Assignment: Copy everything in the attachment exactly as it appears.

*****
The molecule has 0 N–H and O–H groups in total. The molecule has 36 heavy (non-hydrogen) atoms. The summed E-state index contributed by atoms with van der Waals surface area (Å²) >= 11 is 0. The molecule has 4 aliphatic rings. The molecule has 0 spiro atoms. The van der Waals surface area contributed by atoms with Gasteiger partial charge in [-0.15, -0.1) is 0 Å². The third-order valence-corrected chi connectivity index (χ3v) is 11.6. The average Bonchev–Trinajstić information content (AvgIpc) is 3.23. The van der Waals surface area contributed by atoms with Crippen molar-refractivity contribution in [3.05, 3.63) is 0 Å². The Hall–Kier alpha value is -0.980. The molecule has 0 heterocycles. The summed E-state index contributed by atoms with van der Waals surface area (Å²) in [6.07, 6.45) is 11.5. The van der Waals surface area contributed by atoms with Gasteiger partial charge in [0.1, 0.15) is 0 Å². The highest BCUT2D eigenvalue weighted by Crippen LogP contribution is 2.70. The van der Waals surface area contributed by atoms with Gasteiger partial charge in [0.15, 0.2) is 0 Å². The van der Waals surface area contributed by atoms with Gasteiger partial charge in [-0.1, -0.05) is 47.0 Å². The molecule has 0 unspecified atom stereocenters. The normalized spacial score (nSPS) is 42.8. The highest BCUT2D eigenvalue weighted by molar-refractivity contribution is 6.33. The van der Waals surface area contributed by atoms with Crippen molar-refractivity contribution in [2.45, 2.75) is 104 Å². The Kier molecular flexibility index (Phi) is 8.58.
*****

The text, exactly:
The molecule has 0 N–H and O–H groups in total. The molecule has 36 heavy (non-hydrogen) atoms. The summed E-state index contributed by atoms with van der Waals surface area (Å²) >= 11 is 0. The molecule has 4 aliphatic rings. The molecule has 0 spiro atoms. The van der Waals surface area contributed by atoms with Gasteiger partial charge in [-0.15, -0.1) is 0 Å². The third-order valence-corrected chi connectivity index (χ3v) is 11.6. The average Bonchev–Trinajstić information content (AvgIpc) is 3.23. The van der Waals surface area contributed by atoms with Crippen molar-refractivity contribution in [3.05, 3.63) is 0 Å². The Hall–Kier alpha value is -0.980. The molecule has 0 heterocycles. The summed E-state index contributed by atoms with van der Waals surface area (Å²) in [6.07, 6.45) is 11.5. The van der Waals surface area contributed by atoms with Gasteiger partial charge in [0.1, 0.15) is 0 Å². The highest BCUT2D eigenvalue weighted by Crippen LogP contribution is 2.70. The van der Waals surface area contributed by atoms with Gasteiger partial charge in [0.15, 0.2) is 0 Å². The van der Waals surface area contributed by atoms with Gasteiger partial charge in [-0.1, -0.05) is 47.0 Å². The molecule has 0 unspecified atom stereocenters. The normalized spacial score (nSPS) is 42.8. The highest BCUT2D eigenvalue weighted by molar-refractivity contribution is 6.33. The van der Waals surface area contributed by atoms with Crippen molar-refractivity contribution in [2.45, 2.75) is 104 Å². The Kier molecular flexibility index (Phi) is 8.58.